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Let us say I got a time critical emergency right after the liftoff (like a fire, complete power loss) and I need do a return-to-runway and re-land maneuver. Which option is better, a 180-degree turn for a tailwind landing or a 360-degree turn for a headwind landing?

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    $\begingroup$ It probably depends strongly on whether you have any working engines left or not. A fire in the cabin is different from engine-out. But your question just groups these things together, and the answers all seem to be about the no-power case, where you can't power through 180 turn. $\endgroup$ – Peter Cordes 2 days ago
  • $\begingroup$ Ahem. A 360 is basically useless, as you end up exactly where you were, but just lower ! $\endgroup$ – kebs yesterday
  • $\begingroup$ @kebs I think you can assume the OP means a 360 back to the other end of the strip. LOL. $\endgroup$ – RockPaperLz- Mask it or Casket 23 hours ago
  • $\begingroup$ @RockPaperLz-MaskitorCasket Sure, got that. But I wanted to point out that the question was ill formulated. Technically, when you get ordered from ATC to "do a 360", that is... a 360 turn ! What he meant here (?) is just a "circuit", just a short one, to get back to runway. $\endgroup$ – kebs 22 hours ago
  • $\begingroup$ We've all answered for Single Engine Piston (or lower, in the case of the glider answer!). Can you confirm that was what you were interested in the answer for - as multi/jet etc changes things quite considerably $\endgroup$ – Jamiec 6 hours ago
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Neither! The right course of action with engine failure or emergency after take off is land straight ahead within 30 degrees of straight.

180 and land is possible, I've seen it done a couple of times. If it goes badly, it goes REALLY badly. The likelihood of being able to glide an entire circuit (traffic) pattern is almost non-existent unless you're quite far down the downwind leg - you only have to practice glide approaches from the pattern to realise that.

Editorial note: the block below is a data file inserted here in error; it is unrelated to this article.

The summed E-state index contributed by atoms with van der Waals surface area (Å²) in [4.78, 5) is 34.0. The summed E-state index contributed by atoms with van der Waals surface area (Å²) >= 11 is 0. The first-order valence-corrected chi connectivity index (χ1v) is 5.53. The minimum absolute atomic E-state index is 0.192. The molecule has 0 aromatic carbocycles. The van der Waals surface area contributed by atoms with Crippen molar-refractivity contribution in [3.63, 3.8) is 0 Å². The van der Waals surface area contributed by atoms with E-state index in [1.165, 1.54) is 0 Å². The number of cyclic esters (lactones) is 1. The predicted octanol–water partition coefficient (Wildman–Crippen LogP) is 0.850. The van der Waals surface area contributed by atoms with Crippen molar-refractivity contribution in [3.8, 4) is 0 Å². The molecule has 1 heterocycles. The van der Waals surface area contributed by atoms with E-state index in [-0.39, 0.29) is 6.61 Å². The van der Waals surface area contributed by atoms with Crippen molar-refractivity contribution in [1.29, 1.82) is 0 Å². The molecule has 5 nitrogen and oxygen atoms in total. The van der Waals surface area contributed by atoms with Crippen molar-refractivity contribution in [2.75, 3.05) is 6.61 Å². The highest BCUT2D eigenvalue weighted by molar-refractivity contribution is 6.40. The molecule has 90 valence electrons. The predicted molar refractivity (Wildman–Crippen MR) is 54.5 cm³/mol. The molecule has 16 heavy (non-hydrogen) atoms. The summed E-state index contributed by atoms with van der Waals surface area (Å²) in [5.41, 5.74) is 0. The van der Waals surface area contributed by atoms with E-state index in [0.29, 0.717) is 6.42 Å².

The only time I would even attempt it if I had a partial loss of power and was able to maintain straight and level flight, then I might limp round the pattern and land as usual.

But I re-iterate, any significant emergency below circuit height, with significant loss of power or significant need to get back on the ground ASAP almost requires an emergency landing straight ahead.

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    $\begingroup$ ...[within 30 degrees] and turn into the crosswind wind direction if you are at an aerodrome where emergency landing areas are equally good either right or left of RCL. $\endgroup$ – ob318 Jun 11 at 10:15
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    $\begingroup$ or in my case, panic because one end of the runway at my local airfield has nowhere within 30 degrees I'd be able to land :| $\endgroup$ – Jamiec Jun 11 at 10:16
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    $\begingroup$ give the G7 leaders a little airshow! $\endgroup$ – ob318 Jun 11 at 10:20
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    $\begingroup$ @Jamiec You are 100% guaranteed to be able to land, unless you have an anti-gravity device on board. The real question is how many pieces the plane (and you) will be in afterwards. $\endgroup$ – alephzero 2 days ago
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    $\begingroup$ Once, about thirty some years ago, I was a student pilot, and my CFI pulled the throttle as we were climbing out and said, "You just lost your engine, what are you going to do?" I said, "I think I can make it back to the field." He laughed and said, "I'd like to see you try." So, I did try. Flew the pattern. It was his idea to turn base a little early. Turned final about fifty feet above the numbers. Landed it. Then he told me it was totally the Wrong Answer. But it was worth it. $\endgroup$ – Solomon Slow yesterday
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Some aviators have performed tests in various aircraft - see the video below, in short the results show that a 180 works for some aircraft, under some circumstances with some pilots. A 180 back to the runway landing in the opposite direction is more than 180° though.

The bottom line is however, it is better to land within 30° either side straight ahead.

And may I suggest, with modern technology, especially if your airfield is surrounded by urban sprawl, to study the after takeoff areas using your favorite satellite image app (mine is SASPlanet) and have predetermined areas in in your mind in case such an emergency arises.

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In glider training I was told to prepare for line break, ie the line from the tow plane would break (or other mishaps). Up to a certain height, straight ahead within a limited arc. Select and plan for the fields to land on (different due to season and type of growth). Up to next height, 180 degrees. Above that height a full landing pattern. Of course, the actual height would be different depending on type of plane and other circumstances.

The main point was (is): prepare for problems and create plans -- once there follow the plan and Aviate, Navigate, Communicate in that order.

When training for powered flight from a municipal airport, my teacher did show alternative emergancy landing sites causing as little problem as possible for me and innocent bystanders. Better to aim for a small lake than a large office building.

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  • $\begingroup$ To be fair, a glider has a much better glide ratio by nature, so a turn back to the field should be much less of an issue. $\endgroup$ – MD88Fan yesterday

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